This is a question I am asked often at shows – “How long did you have to wait?”, or “How long did it take to make that image?”. The difficulty in answering such a question is that the process of making a photograph doesn’t begin in the field and it also suggests something about my process that doesn’t apply.

I am a strong believer in the somewhat cliche notion that every image I make is the result of a life’s experiences. Therefore, every image has taken me as long as I have lived to that moment to make. I don’t go to a location to photograph without my life experiences “in my bag”. I am influenced by them in the way I look at a subject, the way I feel about the image I want to make, and by the knowledge that I have accrued about the photographic process.

The other difficulty with the question is that it implies that a good image must have been one that I spent hours or days “waiting” for in the field. I could tell the story that I hunkered down in tall grasses from sunrise to sunset waiting for a buck or bear to enter a certain patch, but it just wouldn’t be true. I rarely sit still for more than an hour and even then, only if I have good reason to believe that a certain pre-visualized image is possible. I have on occassion waited hours to try to make an image that I thought I could achieve, or a whole day working in one location or with one subject. But in both cases, I am not sitting or standing around doing nothing else. I will always be staying keenly observant of what is going on around me and reacting to other image-making ideas as I think of them

 For certain landscape images, I have gotten up at 4:30am driven to the location, set up my tripod, camera, lens, and waited for sunrise. Usually, I have a specific image, or type of image in mind. I create that image(s) and pack up. The window of light that I want to work in is sometimes around for a half hour or less. But this is a preplanned, pre-visulaized image that may have required multiple trips to achieve.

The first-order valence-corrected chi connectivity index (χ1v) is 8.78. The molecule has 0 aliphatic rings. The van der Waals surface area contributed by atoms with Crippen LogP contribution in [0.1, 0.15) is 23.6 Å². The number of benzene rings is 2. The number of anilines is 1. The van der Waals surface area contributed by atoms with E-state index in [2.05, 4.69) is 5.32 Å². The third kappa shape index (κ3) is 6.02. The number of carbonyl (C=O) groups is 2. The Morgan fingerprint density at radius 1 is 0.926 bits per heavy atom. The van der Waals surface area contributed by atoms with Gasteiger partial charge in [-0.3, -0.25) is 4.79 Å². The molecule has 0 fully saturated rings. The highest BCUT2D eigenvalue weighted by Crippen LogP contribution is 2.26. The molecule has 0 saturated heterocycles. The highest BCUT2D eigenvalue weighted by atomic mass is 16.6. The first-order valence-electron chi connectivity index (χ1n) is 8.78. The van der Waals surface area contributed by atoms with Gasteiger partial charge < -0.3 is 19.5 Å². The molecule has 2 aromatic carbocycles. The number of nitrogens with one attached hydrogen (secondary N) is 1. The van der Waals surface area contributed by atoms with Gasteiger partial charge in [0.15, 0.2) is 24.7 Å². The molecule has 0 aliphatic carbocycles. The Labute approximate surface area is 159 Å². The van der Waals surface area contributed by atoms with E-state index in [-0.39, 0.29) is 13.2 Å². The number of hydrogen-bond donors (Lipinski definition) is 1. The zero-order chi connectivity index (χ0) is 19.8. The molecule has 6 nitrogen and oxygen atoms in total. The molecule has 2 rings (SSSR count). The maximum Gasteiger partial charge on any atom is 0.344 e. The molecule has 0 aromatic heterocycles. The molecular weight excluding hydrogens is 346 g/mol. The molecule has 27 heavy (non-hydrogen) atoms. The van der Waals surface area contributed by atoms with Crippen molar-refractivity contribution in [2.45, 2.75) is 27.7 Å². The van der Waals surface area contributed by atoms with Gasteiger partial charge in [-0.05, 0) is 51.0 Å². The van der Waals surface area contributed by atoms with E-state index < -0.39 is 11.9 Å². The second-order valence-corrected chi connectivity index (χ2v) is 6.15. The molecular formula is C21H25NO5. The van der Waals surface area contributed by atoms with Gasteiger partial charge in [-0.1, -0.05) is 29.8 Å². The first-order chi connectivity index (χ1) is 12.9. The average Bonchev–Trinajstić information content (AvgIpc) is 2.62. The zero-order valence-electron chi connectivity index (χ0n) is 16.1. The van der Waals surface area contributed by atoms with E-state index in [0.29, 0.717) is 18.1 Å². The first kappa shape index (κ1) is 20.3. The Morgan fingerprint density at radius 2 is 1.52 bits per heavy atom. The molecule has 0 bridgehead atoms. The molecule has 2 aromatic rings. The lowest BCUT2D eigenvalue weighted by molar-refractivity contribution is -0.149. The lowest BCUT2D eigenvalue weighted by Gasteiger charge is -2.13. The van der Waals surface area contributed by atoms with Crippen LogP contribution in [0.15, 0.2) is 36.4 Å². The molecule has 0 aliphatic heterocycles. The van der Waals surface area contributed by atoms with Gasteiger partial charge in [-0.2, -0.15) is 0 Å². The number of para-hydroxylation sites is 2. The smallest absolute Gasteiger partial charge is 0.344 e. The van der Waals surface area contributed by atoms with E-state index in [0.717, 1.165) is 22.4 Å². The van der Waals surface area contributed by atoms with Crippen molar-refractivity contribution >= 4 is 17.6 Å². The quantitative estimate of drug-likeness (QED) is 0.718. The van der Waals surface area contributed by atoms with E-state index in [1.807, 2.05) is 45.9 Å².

How long it took to make a specific image shouldn’t even factor into the response to a piece. Whether I walked up to a landscape or Great Blue Heron, or spent hours in one spot before making an image, in my mind, makes no difference to the success of the piece.

Catch of the Day - (c) Paul Grecian

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3 thoughts on “How long does it take?

  1. Great catch 😉 Awesome photo…

    Love birds — and the Great Blue Heron is one of many that I particularly admire. I was reading about them not long ago, and learned that you do not want to underestimate them, especially stay clear of that beak. The book about them that I was reading spoke of a scientist who apparently wasn’t aware of the danger — the heron pierced his skull with its beak. He didn’t live to tell about it.
    Sorry, kinda off topic, but hoping it might keep others out of danger.

    Anyway, I love nature, nature photos, and this one is a jewel. Thanks for sharing.

    Dove

  2. I think it is a common misconception that most wildlife shots are the fruits of days upon days of stalking and waiting. Some certainly are, but I don’t think the majority. Should one hold more weight than the other – perhaps only to the photographer who spent the time.

    I often find myself a little conflicted between knowing when to pack it in and move on, or to hold out because that special moment is about to happen.

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